Unilife is currently making shipments for small batches of the Unifill prefilled syringe to several pharmaceutical companies, which are evaluating the device for potential use to delivery several marketed and late-stage pipeline products. Unilife expects to begin making shipments of Unifill to new global bio-pharmaceutical companies over the coming months.
In addition, Sanofi-Aventis (SNY) paid Unilife approximately $40 million for the exclusive right to purchase Unifill for two key injected therapeutic classes, including blood thinners and vaccines. The deal is through 6/30/14 and includes a 10-year extension if SNY purchases commercial quantities of Unifill before 7/1/14 (reduced to a 5-year extension if SNY fails to meet the minimum threshold of 20M units).
Unilife reported a pro-forma cash balance of $32.6M at the end of FY12, including net proceeds of $18.8M received in July from the sale of 6.15 million shares of common stock @$3.25. Revenue for FY12 was $5.5M, resulting in an adjusted (excluding non-cash related and interest expenses) net loss of ($37.7M) compared to ($27.1M) in FY11 with the larger loss this year primarily reflecting increased R&D expenses.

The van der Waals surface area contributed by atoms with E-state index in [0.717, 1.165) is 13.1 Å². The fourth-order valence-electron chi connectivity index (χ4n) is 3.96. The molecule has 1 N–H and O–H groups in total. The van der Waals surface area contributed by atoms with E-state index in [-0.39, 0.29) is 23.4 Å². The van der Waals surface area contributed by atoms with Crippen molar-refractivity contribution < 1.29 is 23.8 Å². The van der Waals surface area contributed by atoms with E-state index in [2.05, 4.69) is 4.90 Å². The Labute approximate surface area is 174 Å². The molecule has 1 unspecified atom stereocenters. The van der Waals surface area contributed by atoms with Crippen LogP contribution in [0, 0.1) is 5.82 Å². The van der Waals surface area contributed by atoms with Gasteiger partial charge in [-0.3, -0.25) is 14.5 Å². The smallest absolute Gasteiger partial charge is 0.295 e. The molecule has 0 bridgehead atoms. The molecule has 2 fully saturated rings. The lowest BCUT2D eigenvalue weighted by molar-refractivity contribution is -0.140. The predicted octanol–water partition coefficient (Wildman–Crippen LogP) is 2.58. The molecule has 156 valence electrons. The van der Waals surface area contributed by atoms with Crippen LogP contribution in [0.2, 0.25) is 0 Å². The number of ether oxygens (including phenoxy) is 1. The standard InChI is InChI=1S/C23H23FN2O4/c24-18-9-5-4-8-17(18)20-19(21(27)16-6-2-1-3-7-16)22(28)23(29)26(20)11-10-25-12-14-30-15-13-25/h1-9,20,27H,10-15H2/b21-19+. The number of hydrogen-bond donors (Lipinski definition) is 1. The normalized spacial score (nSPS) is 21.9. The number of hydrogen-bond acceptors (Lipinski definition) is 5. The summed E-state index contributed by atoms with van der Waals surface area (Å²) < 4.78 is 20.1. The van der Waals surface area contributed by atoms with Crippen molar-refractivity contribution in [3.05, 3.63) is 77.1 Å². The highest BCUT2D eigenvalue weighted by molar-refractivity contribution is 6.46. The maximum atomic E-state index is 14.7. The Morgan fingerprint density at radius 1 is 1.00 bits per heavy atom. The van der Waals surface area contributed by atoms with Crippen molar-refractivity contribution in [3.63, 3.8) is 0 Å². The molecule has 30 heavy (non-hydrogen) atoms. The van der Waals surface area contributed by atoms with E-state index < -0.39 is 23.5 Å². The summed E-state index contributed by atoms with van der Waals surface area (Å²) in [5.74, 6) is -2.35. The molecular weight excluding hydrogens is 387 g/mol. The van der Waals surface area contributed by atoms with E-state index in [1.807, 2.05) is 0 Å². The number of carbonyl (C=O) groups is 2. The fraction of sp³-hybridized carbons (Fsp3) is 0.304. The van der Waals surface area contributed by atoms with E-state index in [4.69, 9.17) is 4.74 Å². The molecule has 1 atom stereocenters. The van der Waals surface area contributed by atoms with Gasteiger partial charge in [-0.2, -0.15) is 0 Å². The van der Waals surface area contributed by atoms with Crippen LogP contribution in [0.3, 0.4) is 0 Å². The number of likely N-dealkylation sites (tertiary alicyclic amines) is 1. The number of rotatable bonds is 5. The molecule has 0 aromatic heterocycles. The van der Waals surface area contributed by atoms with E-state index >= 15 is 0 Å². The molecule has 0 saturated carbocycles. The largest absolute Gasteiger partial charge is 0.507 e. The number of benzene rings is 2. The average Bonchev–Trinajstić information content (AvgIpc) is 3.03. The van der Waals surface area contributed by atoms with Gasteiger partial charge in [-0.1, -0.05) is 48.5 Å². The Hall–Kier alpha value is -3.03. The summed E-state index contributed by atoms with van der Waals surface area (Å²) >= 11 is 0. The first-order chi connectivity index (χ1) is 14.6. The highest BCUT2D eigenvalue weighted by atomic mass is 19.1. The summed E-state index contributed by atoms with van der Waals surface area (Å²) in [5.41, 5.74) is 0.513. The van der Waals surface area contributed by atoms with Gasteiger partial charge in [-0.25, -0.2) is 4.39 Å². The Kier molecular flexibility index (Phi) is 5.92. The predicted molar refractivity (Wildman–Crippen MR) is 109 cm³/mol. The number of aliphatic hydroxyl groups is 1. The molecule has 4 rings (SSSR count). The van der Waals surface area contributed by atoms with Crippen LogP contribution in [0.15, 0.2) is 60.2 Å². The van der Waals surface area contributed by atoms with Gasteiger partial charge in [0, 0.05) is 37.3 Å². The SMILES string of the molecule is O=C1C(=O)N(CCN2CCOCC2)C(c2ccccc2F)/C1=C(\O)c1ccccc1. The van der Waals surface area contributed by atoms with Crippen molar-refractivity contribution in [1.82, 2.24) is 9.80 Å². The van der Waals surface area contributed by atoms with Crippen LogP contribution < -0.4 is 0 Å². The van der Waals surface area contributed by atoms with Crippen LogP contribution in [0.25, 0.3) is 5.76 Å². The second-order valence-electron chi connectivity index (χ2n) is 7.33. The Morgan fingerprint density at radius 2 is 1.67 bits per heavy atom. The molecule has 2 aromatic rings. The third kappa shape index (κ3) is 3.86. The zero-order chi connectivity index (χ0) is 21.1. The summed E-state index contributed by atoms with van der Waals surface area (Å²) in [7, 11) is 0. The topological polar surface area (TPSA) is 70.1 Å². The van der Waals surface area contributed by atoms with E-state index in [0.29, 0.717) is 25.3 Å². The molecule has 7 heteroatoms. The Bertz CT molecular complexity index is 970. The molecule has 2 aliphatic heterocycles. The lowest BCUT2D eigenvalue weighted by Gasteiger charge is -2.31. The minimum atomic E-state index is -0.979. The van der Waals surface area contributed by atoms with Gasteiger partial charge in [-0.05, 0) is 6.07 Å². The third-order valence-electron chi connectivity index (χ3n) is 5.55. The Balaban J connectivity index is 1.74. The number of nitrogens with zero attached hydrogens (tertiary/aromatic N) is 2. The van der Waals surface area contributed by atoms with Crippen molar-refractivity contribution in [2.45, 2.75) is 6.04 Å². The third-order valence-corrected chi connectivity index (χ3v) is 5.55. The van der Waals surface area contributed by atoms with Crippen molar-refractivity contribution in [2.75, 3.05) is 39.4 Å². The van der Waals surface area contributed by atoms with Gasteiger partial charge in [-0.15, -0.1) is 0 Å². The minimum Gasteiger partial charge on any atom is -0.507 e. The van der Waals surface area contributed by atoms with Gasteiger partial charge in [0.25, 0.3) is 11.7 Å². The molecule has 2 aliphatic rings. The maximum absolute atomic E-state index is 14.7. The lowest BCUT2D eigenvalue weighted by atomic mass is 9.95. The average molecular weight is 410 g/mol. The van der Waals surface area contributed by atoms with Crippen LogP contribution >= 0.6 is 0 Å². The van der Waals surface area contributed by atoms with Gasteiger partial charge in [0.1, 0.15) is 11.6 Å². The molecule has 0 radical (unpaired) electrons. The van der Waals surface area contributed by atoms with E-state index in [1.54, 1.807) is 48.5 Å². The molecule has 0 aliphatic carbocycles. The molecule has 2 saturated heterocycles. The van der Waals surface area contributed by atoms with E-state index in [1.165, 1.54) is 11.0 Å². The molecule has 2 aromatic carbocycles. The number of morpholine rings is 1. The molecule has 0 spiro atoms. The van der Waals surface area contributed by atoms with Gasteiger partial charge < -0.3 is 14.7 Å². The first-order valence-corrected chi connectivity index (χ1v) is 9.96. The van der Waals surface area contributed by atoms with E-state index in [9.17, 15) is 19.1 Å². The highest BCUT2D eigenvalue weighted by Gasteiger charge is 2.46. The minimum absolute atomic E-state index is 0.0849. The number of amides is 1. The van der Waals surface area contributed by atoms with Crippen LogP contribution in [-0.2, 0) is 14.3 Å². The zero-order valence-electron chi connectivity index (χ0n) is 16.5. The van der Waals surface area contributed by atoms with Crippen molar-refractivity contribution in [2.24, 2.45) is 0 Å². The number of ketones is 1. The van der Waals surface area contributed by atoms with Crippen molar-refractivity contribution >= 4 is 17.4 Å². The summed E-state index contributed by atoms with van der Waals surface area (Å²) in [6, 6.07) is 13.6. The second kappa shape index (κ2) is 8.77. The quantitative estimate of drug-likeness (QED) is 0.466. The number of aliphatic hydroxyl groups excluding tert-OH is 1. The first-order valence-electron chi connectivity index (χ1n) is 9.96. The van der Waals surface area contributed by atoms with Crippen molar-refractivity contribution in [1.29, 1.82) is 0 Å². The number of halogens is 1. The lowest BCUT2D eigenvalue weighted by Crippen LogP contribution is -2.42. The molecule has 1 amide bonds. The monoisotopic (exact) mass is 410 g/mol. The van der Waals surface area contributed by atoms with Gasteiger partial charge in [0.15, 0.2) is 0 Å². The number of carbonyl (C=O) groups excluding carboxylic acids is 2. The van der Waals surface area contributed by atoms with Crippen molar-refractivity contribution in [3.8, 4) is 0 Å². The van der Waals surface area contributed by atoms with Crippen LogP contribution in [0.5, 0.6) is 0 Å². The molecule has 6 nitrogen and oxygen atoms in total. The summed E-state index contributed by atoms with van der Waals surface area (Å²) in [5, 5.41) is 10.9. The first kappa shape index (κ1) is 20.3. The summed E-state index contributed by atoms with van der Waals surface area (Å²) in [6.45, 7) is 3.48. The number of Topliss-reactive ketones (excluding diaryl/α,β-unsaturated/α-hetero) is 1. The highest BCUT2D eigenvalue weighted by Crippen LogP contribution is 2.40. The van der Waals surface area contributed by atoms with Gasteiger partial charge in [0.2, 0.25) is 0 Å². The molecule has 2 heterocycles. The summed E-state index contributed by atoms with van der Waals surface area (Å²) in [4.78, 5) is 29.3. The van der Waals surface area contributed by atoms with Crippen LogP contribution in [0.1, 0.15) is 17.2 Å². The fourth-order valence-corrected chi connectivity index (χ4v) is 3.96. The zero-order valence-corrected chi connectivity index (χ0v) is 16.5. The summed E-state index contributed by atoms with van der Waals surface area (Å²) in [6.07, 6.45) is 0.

The company's focus on R&D to develop proprietary drug delivery systems and fully integrated safety syringes has results in over 60 granted patents and over 200 patent applications either planned for filing or under review. Unilife plans to streamline operations with a goal of decreasing quarterly operating expenses from around the $12M per quarter level to $9-10M per quarter during FY13.